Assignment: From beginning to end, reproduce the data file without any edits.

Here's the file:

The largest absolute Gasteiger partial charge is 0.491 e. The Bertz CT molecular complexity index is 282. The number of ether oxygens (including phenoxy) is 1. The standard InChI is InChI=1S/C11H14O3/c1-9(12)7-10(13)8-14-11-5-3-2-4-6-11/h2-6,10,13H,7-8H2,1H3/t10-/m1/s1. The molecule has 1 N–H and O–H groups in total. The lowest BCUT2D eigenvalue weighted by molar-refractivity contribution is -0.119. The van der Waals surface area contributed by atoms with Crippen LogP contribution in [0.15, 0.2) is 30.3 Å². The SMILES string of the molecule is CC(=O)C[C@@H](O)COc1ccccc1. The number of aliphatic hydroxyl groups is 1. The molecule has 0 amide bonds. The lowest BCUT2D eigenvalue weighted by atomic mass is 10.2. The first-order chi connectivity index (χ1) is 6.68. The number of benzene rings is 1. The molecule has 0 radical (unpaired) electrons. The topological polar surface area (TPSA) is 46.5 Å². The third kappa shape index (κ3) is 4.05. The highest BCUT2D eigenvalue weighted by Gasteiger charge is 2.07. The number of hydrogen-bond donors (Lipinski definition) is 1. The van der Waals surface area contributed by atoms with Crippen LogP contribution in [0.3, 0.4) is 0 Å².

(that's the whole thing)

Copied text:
The largest absolute Gasteiger partial charge is 0.491 e. The Bertz CT molecular complexity index is 282. The number of ether oxygens (including phenoxy) is 1. The standard InChI is InChI=1S/C11H14O3/c1-9(12)7-10(13)8-14-11-5-3-2-4-6-11/h2-6,10,13H,7-8H2,1H3/t10-/m1/s1. The molecule has 1 N–H and O–H groups in total. The lowest BCUT2D eigenvalue weighted by molar-refractivity contribution is -0.119. The van der Waals surface area contributed by atoms with Crippen LogP contribution in [0.15, 0.2) is 30.3 Å². The SMILES string of the molecule is CC(=O)C[C@@H](O)COc1ccccc1. The number of aliphatic hydroxyl groups is 1. The molecule has 0 amide bonds. The lowest BCUT2D eigenvalue weighted by atomic mass is 10.2. The first-order chi connectivity index (χ1) is 6.68. The number of benzene rings is 1. The molecule has 0 radical (unpaired) electrons. The topological polar surface area (TPSA) is 46.5 Å². The third kappa shape index (κ3) is 4.05. The highest BCUT2D eigenvalue weighted by Gasteiger charge is 2.07. The number of hydrogen-bond donors (Lipinski definition) is 1. The van der Waals surface area contributed by atoms with Crippen LogP contribution in [0.3, 0.4) is 0 Å².